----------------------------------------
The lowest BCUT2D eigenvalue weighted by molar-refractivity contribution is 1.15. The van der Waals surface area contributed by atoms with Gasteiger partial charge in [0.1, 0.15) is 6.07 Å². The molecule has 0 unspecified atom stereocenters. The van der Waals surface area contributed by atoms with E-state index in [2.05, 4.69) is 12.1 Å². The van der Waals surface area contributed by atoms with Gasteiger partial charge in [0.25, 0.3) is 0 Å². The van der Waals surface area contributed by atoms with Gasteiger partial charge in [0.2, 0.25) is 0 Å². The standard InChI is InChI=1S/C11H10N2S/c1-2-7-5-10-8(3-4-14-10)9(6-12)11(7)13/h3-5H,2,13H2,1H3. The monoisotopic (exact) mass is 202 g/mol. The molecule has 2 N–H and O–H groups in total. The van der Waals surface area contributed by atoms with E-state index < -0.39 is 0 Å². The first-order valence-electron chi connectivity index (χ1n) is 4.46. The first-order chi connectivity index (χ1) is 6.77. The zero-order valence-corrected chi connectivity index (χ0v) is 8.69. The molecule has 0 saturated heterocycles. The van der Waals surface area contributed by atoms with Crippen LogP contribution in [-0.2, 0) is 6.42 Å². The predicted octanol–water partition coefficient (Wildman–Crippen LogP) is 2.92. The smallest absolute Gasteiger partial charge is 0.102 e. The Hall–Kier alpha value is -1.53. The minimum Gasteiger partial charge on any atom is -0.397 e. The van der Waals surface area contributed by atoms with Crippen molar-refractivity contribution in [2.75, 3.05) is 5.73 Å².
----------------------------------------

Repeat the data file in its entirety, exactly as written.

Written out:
The lowest BCUT2D eigenvalue weighted by molar-refractivity contribution is 1.15. The van der Waals surface area contributed by atoms with Gasteiger partial charge in [0.1, 0.15) is 6.07 Å². The molecule has 0 unspecified atom stereocenters. The van der Waals surface area contributed by atoms with E-state index in [2.05, 4.69) is 12.1 Å². The van der Waals surface area contributed by atoms with Gasteiger partial charge in [0.25, 0.3) is 0 Å². The van der Waals surface area contributed by atoms with Gasteiger partial charge in [0.2, 0.25) is 0 Å². The standard InChI is InChI=1S/C11H10N2S/c1-2-7-5-10-8(3-4-14-10)9(6-12)11(7)13/h3-5H,2,13H2,1H3. The monoisotopic (exact) mass is 202 g/mol. The molecule has 2 N–H and O–H groups in total. The van der Waals surface area contributed by atoms with E-state index < -0.39 is 0 Å². The first-order valence-electron chi connectivity index (χ1n) is 4.46. The first-order chi connectivity index (χ1) is 6.77. The zero-order valence-corrected chi connectivity index (χ0v) is 8.69. The molecule has 0 saturated heterocycles. The van der Waals surface area contributed by atoms with Crippen LogP contribution in [-0.2, 0) is 6.42 Å². The predicted octanol–water partition coefficient (Wildman–Crippen LogP) is 2.92. The smallest absolute Gasteiger partial charge is 0.102 e. The Hall–Kier alpha value is -1.53. The minimum Gasteiger partial charge on any atom is -0.397 e. The van der Waals surface area contributed by atoms with Crippen molar-refractivity contribution in [2.75, 3.05) is 5.73 Å².